Saturday, August 23, 2014

An American in Cairo

sporting a berlin t-shirt & rocking the two-finger point
ma'adi (cairo) egypt 

It has been nearly two weeks since I arrived in Cairo. I am learning and experiencing something totally new everyday. Based on my observations, I have compiled a list of desirable and less-than-desirable attributes of this city. And instead of focusing on what Cairo does not have as or what I as a narrow-minded, Americentric woman view as culturally "wrong," I changed my perspective and wrote down cultural norms of the States that I miss.  

Cairo has...

  • Otlob-an incredible free smartphone app available for those living in Egypt. Without speaking any Arabic, you are able to order any type of food from any type of restaurant online. This food will be delivered to your home. Pay your deliveryman in cash with a few pounds tip and get back to watching the latest episode of The Mindy Project.  
  • Drinkies-dial five numbers and an English speaking operator will take your adult libations order. From the online menu, choose from a selection of chilled beer, wine & spirits. Pay your deliveryman in cash with a few pounds tip and get back to grading papers. 
  • "A guy for that"-groceries from Metro Market too heavy? There's a guy to deliver them to your home. Too lazy to do laundry and fold your clothes? There's a guy for that.  
  • Laws against honking car horn-definitely not enforced  
  • Sheep and goats that walk down the streets-have you ever "herd" of such a thing? 
  • Donkeys on the highways-riders do not have to worry about rising gas prices or their carbon footprint    
  • Warm evenings-I love wearing t-shirts outside at night (and pants)  
  • Men in the back of trucks-an old fashioned carpool 
  • Unfinished housing developments-who wants to move to Cairo? 
  • KFC/Pizza Hut-restaurant combo nearby the Great Pyramids in case you want to feel even more like an American.    
  • Stray animals-who wants to adopt a kitty? #kittenmittons  

Things I miss about America... 

  • Consistent Power-please refer to blog post two
  • Stop signs and Stop Lights-I have literally seen only one flashing stop light since I have been here 
  • Crosswalks-I have literally not seen one since I have been here (positive spin-I feel so alive when I cross the street) 
  • Personal Space-this lady was all up in my grill as I was waiting in line at Carrefour at the Cairo Festival City mall. Like, her body was pressed up to my backside and there was no one in line behind her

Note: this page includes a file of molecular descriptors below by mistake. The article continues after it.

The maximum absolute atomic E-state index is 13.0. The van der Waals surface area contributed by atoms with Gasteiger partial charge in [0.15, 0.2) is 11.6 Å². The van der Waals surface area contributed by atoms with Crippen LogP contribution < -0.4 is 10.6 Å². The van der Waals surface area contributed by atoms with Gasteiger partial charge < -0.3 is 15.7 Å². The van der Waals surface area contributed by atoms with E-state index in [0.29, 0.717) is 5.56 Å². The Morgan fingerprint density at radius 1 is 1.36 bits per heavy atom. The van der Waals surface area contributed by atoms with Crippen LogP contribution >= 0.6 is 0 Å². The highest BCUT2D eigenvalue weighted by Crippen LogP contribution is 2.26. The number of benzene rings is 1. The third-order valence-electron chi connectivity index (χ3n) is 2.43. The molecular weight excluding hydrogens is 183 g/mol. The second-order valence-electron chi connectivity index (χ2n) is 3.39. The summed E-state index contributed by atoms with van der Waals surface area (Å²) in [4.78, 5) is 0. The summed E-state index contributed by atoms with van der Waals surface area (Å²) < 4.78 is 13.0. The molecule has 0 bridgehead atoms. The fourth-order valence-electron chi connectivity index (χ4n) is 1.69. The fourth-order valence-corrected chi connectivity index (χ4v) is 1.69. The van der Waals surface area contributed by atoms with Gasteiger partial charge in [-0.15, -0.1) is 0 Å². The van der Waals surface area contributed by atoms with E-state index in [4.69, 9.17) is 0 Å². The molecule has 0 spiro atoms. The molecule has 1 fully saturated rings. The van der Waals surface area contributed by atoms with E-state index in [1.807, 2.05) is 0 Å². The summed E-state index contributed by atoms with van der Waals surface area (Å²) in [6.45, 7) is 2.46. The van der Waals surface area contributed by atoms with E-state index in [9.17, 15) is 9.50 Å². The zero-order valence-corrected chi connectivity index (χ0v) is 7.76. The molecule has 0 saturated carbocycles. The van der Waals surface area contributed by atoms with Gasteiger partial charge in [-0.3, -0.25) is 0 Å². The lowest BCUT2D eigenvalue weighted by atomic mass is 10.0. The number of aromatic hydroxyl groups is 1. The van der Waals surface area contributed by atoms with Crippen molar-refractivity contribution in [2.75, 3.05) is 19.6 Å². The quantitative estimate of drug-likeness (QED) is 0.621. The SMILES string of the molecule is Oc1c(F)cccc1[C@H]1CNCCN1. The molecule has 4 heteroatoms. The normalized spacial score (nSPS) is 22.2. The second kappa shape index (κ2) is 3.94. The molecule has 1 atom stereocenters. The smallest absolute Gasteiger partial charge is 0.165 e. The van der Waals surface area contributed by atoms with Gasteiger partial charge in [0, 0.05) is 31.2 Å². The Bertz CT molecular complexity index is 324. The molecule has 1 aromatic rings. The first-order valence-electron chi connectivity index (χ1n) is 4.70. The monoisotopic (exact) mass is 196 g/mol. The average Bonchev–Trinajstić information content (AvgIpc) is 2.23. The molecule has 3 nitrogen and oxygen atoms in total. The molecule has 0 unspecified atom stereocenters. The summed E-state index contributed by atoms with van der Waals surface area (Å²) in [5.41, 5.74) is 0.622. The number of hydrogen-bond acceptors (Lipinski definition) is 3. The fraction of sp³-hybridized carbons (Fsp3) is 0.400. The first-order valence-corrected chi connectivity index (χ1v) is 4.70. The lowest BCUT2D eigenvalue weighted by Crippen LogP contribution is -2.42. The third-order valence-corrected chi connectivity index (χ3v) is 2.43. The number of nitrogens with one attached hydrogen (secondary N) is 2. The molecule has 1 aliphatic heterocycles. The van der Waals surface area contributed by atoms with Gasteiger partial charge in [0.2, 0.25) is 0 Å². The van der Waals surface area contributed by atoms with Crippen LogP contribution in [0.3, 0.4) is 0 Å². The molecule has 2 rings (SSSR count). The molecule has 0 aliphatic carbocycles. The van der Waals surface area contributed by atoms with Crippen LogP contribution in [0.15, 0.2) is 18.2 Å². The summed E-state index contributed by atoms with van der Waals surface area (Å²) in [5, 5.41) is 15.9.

• Seat Belts-virtually non-existent in the back of Cairo taxis. But I feel safe because the drivers don't even wear them.
  • Punctuality-are white people the weird ones for showing up on time?   
  • Cheap Local Bars-in Ma'adi, it is difficult to even find restaurants that serve alcohol. But, you can pay for a taxi, pay for entrance to ex-pat clubs like ACE and BCA, pay for a drink or two & pay for a taxi home.  
  • Paved Roads and Highway Lanes-a good idea in Cairo to wear a sports bra and take a snooze on the bus ride into work  
  • Driving-I feel like I am back in middle school here, relying on someone else to take me to the movie theater or cosmic bowling  

Before I go...

It has been incredible to receive not only readers of my latest blogs, but positive feedback about my writing. I feel so privileged to be supported and loved by you. Thank you from the bottom of my heart. I hope that I will continue to brighten your day with humor and cultural enlightenments.    

ma'a salama, 



  1. I like the first three things you say Cairo has. I wish we had those is The US! I am glad to hear that you are adjusting to Cairo. Sometimes the only way to get through tough times is to use sarcasm and humor. Hang in there, my friend!

  2. A delivery man app who supplies you with drinks and fold your laundry?!!! Amazing. I must come see for myself

  3. Hi Erika,

    Your aunt Linda forwarded your blog to a couple of us here at HP. I just wanted to introduce myself so that I'm not feeling like a "lurker" as I follow your adventures.

    I'm so excited for you and the experiences you'll have over the coming year(s). Please know that people you don't even know are rooting for you, keeping you in their thoughts and wishing you all the best!

    Hugs from Palo Alto!

    Karen Cage